Seabirds of the GBR can be classified into four major foraging guilds; coastal, inshore, offshore and open-ocean or pelagic. Species in each of these guilds travel different distances to access food and are away from young for different periods of time. Offshore and pelagic species may travel very long distances to obtain food (see Box 31.1) and because of this usually regurgitate food for young. Inshore foragers travel much shorter distances, forage in and around reefs adjacent to colonies and carry whole fish in their bill to feed young. Foraging mode also affects both the number of eggs laid and chick growth rates, with more pelagic foraging species having single egg clutches and much slower growing chicks.
Inshore, offshore and pelagic foragers show consistent differences in the size of breeding colonies. Inshore foragers usually have small, more densely packed colonies of up to a few thousand birds, while pelagic species can have enormous colonies spread over multiple closely spaced islands. For example, ~500 000 wedge-tailed shearwaters breed in the 13 islands of the Capricorn and Bunker groups.
Such high population abundance means that where large seabird colonies occur the quantity of marine resources consumed by seabirds is significant. Such high consumption rates also mean that seabirds play a number of important functional roles in marine ecosystems. Most seabird prey items are either pelagic fish or squid. Therefore, seabirds play a major role in transferring nutrients from offshore and pelagic areas to islands and reefs. For example, black noddies deposit an estimated 4 tonnes of guano on Heron Island per annum. Some species of seabirds also play an important role in seed dispersal and in distributing organic matter into lower parts of the developing soil profile (e.g. burrow-nesting species such as shearwaters).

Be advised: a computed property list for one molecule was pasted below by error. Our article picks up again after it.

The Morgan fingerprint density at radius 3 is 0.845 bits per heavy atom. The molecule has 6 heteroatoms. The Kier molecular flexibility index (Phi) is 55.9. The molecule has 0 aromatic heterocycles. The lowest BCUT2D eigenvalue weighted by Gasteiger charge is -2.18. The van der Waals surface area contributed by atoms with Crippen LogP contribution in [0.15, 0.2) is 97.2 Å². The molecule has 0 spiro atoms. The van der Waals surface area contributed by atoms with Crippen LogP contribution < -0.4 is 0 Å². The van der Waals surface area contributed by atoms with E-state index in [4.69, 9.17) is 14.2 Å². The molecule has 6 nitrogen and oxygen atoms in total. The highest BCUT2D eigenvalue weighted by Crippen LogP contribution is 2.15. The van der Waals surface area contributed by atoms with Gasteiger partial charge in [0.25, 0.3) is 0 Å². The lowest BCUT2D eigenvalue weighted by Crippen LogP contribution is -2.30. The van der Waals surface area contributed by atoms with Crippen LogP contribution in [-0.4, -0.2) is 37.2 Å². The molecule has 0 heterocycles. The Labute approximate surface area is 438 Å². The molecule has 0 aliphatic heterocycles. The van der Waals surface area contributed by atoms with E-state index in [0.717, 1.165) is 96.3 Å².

Seabirds can forage alone, but most forage in large mixed species aggregations or flocks. The likely reason for this is that flocking offers advantages in both finding and accessing prey. Different species forage in different ways. Species that capture prey within a metre or so of the ocean surface usually just dip their beaks underwater either after landing, or while still in the air. Other species that forage to depths of up to 20 metres may plunge dive at speed using just the momentum of the dive to carry them to prey, or they may extend the pursuit of prey underwater using slight movements of their wings. A third group more actively pursues prey by swimming underwater using their wings or feet for propulsion. Regardless of foraging mode most seabirds are also heavily reliant on the activity of subsurface predators to drive prey within reach. For this reason the presence and activity of large predatory fishes such as tuna and mackerel, as well as other subsurface predators, are extremely important to seabirds. This is particularly so in the relatively resource poor foraging environment of the tropics.
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